On the Internet, very few people know who you are. For some, this is an opportunity to deliberately provoke and annoy people. Such behavior is known as trolling.

The Definition and Origins of Trolling

According to the Oxford English Dictionary, which added the term in 2006, the earliest known example of trolling was in 1991. The newsgroup alt.folklore.urban started trolling as a humorous ploy to identify new users: The practice was known as “trolling for newbies” and consisted of an experienced user posting an urban legend that was so familiar to the veterans that only a new user would respond. The practice was the equivalent to a practical joke and served to distinguish between insiders and outsiders.

Only later did trolling become a troublesome addition to online culture. A troll will come to any online discussion and deliberately try to wind people up. This is achieved by attacking with words, taking a contrarian view for its own sake, or generally trying to seed dissent and worry in the group.

How to Handle Trolls in an Online Group

For whatever reason, trolls are attention-seeking. As such, they will continue to troll until such a point as they are either evicted or they do not get the reaction they require. The trick is to recognize a troll’s behavior for what it is. In a group used to reasonable behavior, the troll may initially be taken seriously, his viewpoint considered with a respect that is not returned. Only later will it become obvious that this person is perpetrating a deliberate provocation.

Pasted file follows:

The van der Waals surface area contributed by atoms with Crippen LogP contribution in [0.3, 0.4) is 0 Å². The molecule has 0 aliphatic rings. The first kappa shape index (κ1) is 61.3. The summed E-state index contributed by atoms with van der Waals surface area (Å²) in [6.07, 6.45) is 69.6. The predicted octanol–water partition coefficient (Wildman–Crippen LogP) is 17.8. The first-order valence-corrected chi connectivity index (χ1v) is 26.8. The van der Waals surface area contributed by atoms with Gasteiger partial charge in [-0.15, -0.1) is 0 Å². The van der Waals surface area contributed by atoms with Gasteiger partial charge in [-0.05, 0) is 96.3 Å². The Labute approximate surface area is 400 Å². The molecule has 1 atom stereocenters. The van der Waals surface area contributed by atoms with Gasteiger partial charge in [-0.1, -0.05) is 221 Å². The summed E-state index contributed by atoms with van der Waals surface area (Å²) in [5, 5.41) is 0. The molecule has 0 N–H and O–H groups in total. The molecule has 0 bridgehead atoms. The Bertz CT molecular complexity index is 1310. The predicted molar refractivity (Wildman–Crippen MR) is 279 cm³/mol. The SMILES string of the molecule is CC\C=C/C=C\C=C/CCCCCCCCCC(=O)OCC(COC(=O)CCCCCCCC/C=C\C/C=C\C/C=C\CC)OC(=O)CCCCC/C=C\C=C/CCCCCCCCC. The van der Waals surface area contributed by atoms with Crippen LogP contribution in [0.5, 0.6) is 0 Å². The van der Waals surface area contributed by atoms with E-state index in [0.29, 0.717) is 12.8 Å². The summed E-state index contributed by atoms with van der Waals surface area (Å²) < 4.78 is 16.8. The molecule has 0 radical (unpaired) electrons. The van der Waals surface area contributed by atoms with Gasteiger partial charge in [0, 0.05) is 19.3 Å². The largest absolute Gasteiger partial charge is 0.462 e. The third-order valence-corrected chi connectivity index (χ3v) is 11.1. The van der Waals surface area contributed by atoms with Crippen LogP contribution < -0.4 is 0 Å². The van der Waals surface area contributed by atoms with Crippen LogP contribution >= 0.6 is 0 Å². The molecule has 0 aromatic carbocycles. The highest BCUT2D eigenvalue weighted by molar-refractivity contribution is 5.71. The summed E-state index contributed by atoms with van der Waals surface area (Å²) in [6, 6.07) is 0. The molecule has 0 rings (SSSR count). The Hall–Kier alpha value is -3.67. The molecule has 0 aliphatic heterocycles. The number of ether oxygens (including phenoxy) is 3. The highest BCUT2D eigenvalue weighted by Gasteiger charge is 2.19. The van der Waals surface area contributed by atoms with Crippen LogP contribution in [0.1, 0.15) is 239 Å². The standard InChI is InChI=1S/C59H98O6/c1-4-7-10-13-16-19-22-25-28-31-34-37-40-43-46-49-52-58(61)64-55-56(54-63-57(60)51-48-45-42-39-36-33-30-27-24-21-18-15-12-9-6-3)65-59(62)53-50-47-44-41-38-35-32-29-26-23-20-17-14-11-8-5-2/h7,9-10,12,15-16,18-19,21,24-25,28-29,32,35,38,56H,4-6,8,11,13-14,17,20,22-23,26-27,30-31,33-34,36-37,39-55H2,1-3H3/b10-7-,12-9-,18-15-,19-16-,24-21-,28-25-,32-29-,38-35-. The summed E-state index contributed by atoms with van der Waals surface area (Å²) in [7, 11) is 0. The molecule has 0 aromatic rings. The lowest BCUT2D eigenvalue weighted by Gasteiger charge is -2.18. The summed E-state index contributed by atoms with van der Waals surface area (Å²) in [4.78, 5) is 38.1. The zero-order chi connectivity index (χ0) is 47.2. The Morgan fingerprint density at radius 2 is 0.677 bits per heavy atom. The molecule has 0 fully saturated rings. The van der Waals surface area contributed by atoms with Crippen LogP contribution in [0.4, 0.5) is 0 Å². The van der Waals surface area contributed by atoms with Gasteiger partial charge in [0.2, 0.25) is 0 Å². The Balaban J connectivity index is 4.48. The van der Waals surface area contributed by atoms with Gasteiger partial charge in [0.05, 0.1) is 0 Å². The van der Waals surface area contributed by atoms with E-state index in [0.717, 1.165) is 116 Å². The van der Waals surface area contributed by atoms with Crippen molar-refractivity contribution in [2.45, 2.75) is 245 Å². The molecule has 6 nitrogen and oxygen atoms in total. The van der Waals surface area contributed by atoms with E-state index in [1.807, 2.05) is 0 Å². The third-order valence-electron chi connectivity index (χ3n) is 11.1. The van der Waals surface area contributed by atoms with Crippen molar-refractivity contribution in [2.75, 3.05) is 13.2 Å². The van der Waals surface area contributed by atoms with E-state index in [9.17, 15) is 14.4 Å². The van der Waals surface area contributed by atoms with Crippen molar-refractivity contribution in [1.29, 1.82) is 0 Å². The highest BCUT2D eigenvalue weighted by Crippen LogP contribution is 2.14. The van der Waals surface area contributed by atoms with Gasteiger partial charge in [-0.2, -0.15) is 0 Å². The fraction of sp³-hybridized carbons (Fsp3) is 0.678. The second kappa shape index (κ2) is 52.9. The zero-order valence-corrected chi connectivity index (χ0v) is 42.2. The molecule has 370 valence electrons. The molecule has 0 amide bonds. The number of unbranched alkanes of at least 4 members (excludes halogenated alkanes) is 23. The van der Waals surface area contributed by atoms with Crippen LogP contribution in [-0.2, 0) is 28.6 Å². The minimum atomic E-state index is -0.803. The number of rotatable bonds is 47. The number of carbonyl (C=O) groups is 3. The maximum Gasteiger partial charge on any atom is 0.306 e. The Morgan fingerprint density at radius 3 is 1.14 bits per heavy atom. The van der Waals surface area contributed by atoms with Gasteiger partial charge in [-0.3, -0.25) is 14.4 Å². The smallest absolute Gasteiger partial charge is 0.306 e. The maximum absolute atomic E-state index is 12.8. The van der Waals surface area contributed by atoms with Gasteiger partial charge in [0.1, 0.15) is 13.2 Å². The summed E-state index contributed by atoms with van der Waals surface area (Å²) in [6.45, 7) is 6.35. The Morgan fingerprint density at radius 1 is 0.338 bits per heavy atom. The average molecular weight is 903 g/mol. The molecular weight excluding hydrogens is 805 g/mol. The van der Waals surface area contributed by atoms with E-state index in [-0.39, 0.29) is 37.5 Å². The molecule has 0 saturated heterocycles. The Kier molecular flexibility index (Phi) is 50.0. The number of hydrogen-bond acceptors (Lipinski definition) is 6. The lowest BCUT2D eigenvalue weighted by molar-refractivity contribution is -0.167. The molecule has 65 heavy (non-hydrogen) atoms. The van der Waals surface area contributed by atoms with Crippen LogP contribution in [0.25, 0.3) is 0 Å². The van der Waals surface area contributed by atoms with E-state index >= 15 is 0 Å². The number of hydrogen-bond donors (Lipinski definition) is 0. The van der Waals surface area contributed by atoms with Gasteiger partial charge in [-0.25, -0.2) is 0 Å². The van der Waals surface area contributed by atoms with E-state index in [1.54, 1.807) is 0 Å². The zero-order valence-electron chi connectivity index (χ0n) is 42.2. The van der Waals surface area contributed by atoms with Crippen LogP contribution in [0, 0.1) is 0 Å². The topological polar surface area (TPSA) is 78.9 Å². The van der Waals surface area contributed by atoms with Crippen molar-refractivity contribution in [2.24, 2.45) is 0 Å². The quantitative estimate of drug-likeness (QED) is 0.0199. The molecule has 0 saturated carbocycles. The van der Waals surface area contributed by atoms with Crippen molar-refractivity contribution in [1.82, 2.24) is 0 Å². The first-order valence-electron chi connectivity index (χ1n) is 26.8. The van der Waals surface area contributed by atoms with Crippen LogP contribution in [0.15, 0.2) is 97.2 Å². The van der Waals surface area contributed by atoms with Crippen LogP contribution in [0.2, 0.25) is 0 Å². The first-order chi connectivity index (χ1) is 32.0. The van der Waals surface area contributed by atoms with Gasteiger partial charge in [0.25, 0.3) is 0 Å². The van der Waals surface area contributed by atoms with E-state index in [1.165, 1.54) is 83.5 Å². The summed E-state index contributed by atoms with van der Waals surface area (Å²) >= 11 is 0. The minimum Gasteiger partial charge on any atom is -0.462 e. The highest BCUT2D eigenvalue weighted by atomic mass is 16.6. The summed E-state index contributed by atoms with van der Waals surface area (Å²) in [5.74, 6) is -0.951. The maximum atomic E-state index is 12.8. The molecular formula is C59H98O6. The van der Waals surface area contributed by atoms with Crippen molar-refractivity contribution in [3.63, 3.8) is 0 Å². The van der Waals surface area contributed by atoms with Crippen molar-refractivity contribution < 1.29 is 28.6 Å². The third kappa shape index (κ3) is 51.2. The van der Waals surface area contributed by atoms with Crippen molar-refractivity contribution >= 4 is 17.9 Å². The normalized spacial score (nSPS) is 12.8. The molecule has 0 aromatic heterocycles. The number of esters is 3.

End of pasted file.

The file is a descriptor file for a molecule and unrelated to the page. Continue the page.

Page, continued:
By then, the group may be upset, its balance disturbed and somewhat mistrustful. Since a troll is the online equivalent of someone picking a fight in a bar, the members of the online community may find themselves feeling emotionally sore and not as safe. In some instances, they may leave.

For those less experienced, the group leaders will need to explain and identify the trollish behavior for others. They will need to explain that the best way to deal with the troll is to ignore them.

What Happens When Online Communities do not Feed the Trolls

Like fires, trolls given no fuel will soon fade out. A wise online community will figure out what is going on and quietly exclude the troll. While in some cases it is possible to mistake a genuine concern for true trollishness, the exclusion will quickly separate wheat from chaff.

Somebody with true concerns will find a less abrasive way to express them. Someone who is only interested in seeding trouble will find the location less fun and go away. Worst case, an administrator can ban the person; this gives the troll some attention, but also means she cannot return.